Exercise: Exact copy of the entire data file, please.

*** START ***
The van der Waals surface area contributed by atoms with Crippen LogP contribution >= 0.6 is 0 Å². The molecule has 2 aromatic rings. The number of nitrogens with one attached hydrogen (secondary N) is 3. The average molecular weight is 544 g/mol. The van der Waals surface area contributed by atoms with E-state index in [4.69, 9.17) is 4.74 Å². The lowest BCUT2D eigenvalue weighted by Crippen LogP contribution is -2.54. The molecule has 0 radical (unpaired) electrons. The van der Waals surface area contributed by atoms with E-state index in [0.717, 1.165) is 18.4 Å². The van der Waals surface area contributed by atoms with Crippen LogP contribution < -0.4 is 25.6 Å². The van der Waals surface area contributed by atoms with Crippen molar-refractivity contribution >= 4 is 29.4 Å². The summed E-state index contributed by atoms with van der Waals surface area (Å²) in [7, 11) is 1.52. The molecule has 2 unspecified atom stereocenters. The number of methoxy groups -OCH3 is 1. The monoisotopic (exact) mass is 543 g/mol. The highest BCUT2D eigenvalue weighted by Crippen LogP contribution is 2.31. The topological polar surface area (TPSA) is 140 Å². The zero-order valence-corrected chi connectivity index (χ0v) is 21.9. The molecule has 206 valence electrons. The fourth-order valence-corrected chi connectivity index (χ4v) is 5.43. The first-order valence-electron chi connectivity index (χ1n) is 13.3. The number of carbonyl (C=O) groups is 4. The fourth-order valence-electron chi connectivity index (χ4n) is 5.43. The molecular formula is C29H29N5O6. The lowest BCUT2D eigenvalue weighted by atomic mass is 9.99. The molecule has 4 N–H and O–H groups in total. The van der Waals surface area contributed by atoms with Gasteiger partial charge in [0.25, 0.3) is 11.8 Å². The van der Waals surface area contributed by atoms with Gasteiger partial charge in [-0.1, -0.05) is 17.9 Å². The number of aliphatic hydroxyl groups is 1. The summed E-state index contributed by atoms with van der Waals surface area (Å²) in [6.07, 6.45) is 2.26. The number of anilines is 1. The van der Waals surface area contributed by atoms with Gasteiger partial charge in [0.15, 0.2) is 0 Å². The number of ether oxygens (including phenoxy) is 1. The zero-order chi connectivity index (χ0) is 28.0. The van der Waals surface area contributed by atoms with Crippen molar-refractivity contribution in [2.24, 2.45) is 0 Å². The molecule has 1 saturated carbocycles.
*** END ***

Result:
The van der Waals surface area contributed by atoms with Crippen LogP contribution >= 0.6 is 0 Å². The molecule has 2 aromatic rings. The number of nitrogens with one attached hydrogen (secondary N) is 3. The average molecular weight is 544 g/mol. The van der Waals surface area contributed by atoms with E-state index in [4.69, 9.17) is 4.74 Å². The lowest BCUT2D eigenvalue weighted by Crippen LogP contribution is -2.54. The molecule has 0 radical (unpaired) electrons. The van der Waals surface area contributed by atoms with E-state index in [0.717, 1.165) is 18.4 Å². The van der Waals surface area contributed by atoms with Crippen LogP contribution < -0.4 is 25.6 Å². The van der Waals surface area contributed by atoms with Crippen molar-refractivity contribution >= 4 is 29.4 Å². The summed E-state index contributed by atoms with van der Waals surface area (Å²) in [7, 11) is 1.52. The molecule has 2 unspecified atom stereocenters. The number of methoxy groups -OCH3 is 1. The monoisotopic (exact) mass is 543 g/mol. The highest BCUT2D eigenvalue weighted by Crippen LogP contribution is 2.31. The topological polar surface area (TPSA) is 140 Å². The zero-order valence-corrected chi connectivity index (χ0v) is 21.9. The molecule has 206 valence electrons. The fourth-order valence-corrected chi connectivity index (χ4v) is 5.43. The first-order valence-electron chi connectivity index (χ1n) is 13.3. The number of carbonyl (C=O) groups is 4. The fourth-order valence-electron chi connectivity index (χ4n) is 5.43. The molecular formula is C29H29N5O6. The lowest BCUT2D eigenvalue weighted by atomic mass is 9.99. The molecule has 4 N–H and O–H groups in total. The van der Waals surface area contributed by atoms with Gasteiger partial charge in [0.25, 0.3) is 11.8 Å². The van der Waals surface area contributed by atoms with Gasteiger partial charge in [-0.1, -0.05) is 17.9 Å². The number of aliphatic hydroxyl groups is 1. The summed E-state index contributed by atoms with van der Waals surface area (Å²) in [6.07, 6.45) is 2.26. The number of anilines is 1. The van der Waals surface area contributed by atoms with Gasteiger partial charge in [0.15, 0.2) is 0 Å². The number of ether oxygens (including phenoxy) is 1. The zero-order chi connectivity index (χ0) is 28.0. The van der Waals surface area contributed by atoms with Crippen molar-refractivity contribution in [2.24, 2.45) is 0 Å². The molecule has 1 saturated carbocycles.